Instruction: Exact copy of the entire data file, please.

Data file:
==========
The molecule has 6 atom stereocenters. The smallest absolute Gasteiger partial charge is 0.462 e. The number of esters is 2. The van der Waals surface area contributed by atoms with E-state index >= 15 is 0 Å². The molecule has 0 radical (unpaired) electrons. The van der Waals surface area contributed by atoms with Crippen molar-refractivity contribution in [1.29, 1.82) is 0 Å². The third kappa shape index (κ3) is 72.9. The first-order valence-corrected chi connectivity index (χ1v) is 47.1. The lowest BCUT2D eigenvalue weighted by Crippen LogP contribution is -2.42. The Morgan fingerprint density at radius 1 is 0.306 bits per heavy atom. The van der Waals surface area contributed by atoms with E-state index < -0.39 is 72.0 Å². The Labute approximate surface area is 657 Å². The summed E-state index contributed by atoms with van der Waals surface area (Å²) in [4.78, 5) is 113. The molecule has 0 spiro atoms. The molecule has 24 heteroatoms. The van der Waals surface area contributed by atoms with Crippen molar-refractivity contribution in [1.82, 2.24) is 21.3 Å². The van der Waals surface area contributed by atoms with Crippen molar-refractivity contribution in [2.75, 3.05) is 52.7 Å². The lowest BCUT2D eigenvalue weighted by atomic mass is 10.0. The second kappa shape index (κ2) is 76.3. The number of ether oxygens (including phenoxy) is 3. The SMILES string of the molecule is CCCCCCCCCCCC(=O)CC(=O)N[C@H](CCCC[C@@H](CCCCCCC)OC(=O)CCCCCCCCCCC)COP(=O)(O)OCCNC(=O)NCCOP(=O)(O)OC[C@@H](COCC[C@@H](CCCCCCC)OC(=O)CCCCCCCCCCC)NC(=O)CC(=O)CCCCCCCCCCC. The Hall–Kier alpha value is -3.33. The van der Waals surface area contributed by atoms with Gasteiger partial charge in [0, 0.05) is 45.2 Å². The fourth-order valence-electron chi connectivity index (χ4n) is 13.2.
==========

The molecule has 6 atom stereocenters. The smallest absolute Gasteiger partial charge is 0.462 e. The number of esters is 2. The van der Waals surface area contributed by atoms with E-state index >= 15 is 0 Å². The molecule has 0 radical (unpaired) electrons. The van der Waals surface area contributed by atoms with Crippen molar-refractivity contribution in [1.29, 1.82) is 0 Å². The third kappa shape index (κ3) is 72.9. The first-order valence-corrected chi connectivity index (χ1v) is 47.1. The lowest BCUT2D eigenvalue weighted by Crippen LogP contribution is -2.42. The Morgan fingerprint density at radius 1 is 0.306 bits per heavy atom. The van der Waals surface area contributed by atoms with E-state index < -0.39 is 72.0 Å². The Labute approximate surface area is 657 Å². The summed E-state index contributed by atoms with van der Waals surface area (Å²) in [4.78, 5) is 113. The molecule has 0 spiro atoms. The molecule has 24 heteroatoms. The van der Waals surface area contributed by atoms with Crippen molar-refractivity contribution in [1.82, 2.24) is 21.3 Å². The van der Waals surface area contributed by atoms with Crippen molar-refractivity contribution in [2.75, 3.05) is 52.7 Å². The lowest BCUT2D eigenvalue weighted by atomic mass is 10.0. The second kappa shape index (κ2) is 76.3. The number of ether oxygens (including phenoxy) is 3. The SMILES string of the molecule is CCCCCCCCCCCC(=O)CC(=O)N[C@H](CCCC[C@@H](CCCCCCC)OC(=O)CCCCCCCCCCC)COP(=O)(O)OCCNC(=O)NCCOP(=O)(O)OC[C@@H](COCC[C@@H](CCCCCCC)OC(=O)CCCCCCCCCCC)NC(=O)CC(=O)CCCCCCCCCCC. The Hall–Kier alpha value is -3.33. The van der Waals surface area contributed by atoms with Gasteiger partial charge in [0, 0.05) is 45.2 Å². The fourth-order valence-electron chi connectivity index (χ4n) is 13.2.